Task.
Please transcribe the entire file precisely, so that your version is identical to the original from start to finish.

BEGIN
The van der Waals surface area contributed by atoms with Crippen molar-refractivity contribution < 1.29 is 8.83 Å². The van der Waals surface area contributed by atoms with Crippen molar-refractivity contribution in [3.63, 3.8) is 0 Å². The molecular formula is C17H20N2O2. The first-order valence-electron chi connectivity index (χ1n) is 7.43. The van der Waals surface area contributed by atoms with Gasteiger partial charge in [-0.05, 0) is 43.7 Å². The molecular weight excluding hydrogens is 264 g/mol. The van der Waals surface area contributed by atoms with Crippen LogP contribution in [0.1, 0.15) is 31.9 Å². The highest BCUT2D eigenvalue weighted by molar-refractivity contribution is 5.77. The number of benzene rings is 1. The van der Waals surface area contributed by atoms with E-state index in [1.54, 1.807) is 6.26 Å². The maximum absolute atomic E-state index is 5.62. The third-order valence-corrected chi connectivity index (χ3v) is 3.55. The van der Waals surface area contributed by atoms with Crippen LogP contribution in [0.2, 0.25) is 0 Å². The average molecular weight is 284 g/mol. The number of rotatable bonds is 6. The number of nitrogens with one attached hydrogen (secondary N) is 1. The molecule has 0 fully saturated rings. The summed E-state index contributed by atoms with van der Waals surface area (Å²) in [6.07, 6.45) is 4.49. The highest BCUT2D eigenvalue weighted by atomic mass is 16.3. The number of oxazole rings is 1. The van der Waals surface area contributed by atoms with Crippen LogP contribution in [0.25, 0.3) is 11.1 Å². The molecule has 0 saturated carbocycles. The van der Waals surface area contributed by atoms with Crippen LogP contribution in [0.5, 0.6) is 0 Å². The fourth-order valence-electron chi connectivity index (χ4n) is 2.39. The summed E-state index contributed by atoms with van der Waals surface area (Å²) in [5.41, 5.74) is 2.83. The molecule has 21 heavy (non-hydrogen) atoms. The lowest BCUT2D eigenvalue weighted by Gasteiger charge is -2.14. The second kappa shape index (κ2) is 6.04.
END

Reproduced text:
The van der Waals surface area contributed by atoms with Crippen molar-refractivity contribution < 1.29 is 8.83 Å². The van der Waals surface area contributed by atoms with Crippen molar-refractivity contribution in [3.63, 3.8) is 0 Å². The molecular formula is C17H20N2O2. The first-order valence-electron chi connectivity index (χ1n) is 7.43. The van der Waals surface area contributed by atoms with Gasteiger partial charge in [-0.05, 0) is 43.7 Å². The molecular weight excluding hydrogens is 264 g/mol. The van der Waals surface area contributed by atoms with Crippen LogP contribution in [0.1, 0.15) is 31.9 Å². The highest BCUT2D eigenvalue weighted by molar-refractivity contribution is 5.77. The number of benzene rings is 1. The van der Waals surface area contributed by atoms with E-state index in [1.54, 1.807) is 6.26 Å². The maximum absolute atomic E-state index is 5.62. The third-order valence-corrected chi connectivity index (χ3v) is 3.55. The van der Waals surface area contributed by atoms with Crippen LogP contribution in [0.2, 0.25) is 0 Å². The average molecular weight is 284 g/mol. The number of rotatable bonds is 6. The number of nitrogens with one attached hydrogen (secondary N) is 1. The molecule has 0 fully saturated rings. The summed E-state index contributed by atoms with van der Waals surface area (Å²) in [6.07, 6.45) is 4.49. The highest BCUT2D eigenvalue weighted by atomic mass is 16.3. The number of oxazole rings is 1. The van der Waals surface area contributed by atoms with Crippen LogP contribution in [0.25, 0.3) is 11.1 Å². The molecule has 0 saturated carbocycles. The van der Waals surface area contributed by atoms with Crippen LogP contribution in [0.5, 0.6) is 0 Å². The fourth-order valence-electron chi connectivity index (χ4n) is 2.39. The summed E-state index contributed by atoms with van der Waals surface area (Å²) in [5.41, 5.74) is 2.83. The molecule has 21 heavy (non-hydrogen) atoms. The lowest BCUT2D eigenvalue weighted by Gasteiger charge is -2.14. The second kappa shape index (κ2) is 6.04.